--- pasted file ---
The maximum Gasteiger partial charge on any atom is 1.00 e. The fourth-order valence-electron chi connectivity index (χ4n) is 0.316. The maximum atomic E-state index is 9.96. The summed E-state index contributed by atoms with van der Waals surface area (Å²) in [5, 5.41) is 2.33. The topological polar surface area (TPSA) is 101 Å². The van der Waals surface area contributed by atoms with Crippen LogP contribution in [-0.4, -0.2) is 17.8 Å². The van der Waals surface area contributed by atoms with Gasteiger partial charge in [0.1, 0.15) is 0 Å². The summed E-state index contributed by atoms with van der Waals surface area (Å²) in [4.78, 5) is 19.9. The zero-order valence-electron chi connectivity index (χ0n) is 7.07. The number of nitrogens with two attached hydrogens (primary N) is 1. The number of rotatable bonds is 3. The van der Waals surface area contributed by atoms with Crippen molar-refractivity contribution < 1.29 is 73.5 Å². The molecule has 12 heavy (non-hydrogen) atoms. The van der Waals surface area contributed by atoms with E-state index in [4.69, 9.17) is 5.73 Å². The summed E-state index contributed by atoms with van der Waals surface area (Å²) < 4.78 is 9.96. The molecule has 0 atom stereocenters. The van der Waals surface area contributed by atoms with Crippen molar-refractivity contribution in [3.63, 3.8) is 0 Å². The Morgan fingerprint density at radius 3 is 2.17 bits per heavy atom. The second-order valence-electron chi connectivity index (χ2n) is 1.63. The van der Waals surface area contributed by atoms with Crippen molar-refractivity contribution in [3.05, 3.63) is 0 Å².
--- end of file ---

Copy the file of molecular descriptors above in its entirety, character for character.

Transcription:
The maximum Gasteiger partial charge on any atom is 1.00 e. The fourth-order valence-electron chi connectivity index (χ4n) is 0.316. The maximum atomic E-state index is 9.96. The summed E-state index contributed by atoms with van der Waals surface area (Å²) in [5, 5.41) is 2.33. The topological polar surface area (TPSA) is 101 Å². The van der Waals surface area contributed by atoms with Crippen LogP contribution in [-0.4, -0.2) is 17.8 Å². The van der Waals surface area contributed by atoms with Gasteiger partial charge in [0.1, 0.15) is 0 Å². The summed E-state index contributed by atoms with van der Waals surface area (Å²) in [4.78, 5) is 19.9. The zero-order valence-electron chi connectivity index (χ0n) is 7.07. The number of nitrogens with two attached hydrogens (primary N) is 1. The number of rotatable bonds is 3. The van der Waals surface area contributed by atoms with Crippen molar-refractivity contribution < 1.29 is 73.5 Å². The molecule has 12 heavy (non-hydrogen) atoms. The van der Waals surface area contributed by atoms with E-state index in [4.69, 9.17) is 5.73 Å². The summed E-state index contributed by atoms with van der Waals surface area (Å²) < 4.78 is 9.96. The molecule has 0 atom stereocenters. The van der Waals surface area contributed by atoms with Crippen molar-refractivity contribution in [3.63, 3.8) is 0 Å². The Morgan fingerprint density at radius 3 is 2.17 bits per heavy atom. The second-order valence-electron chi connectivity index (χ2n) is 1.63. The van der Waals surface area contributed by atoms with Crippen molar-refractivity contribution in [3.05, 3.63) is 0 Å².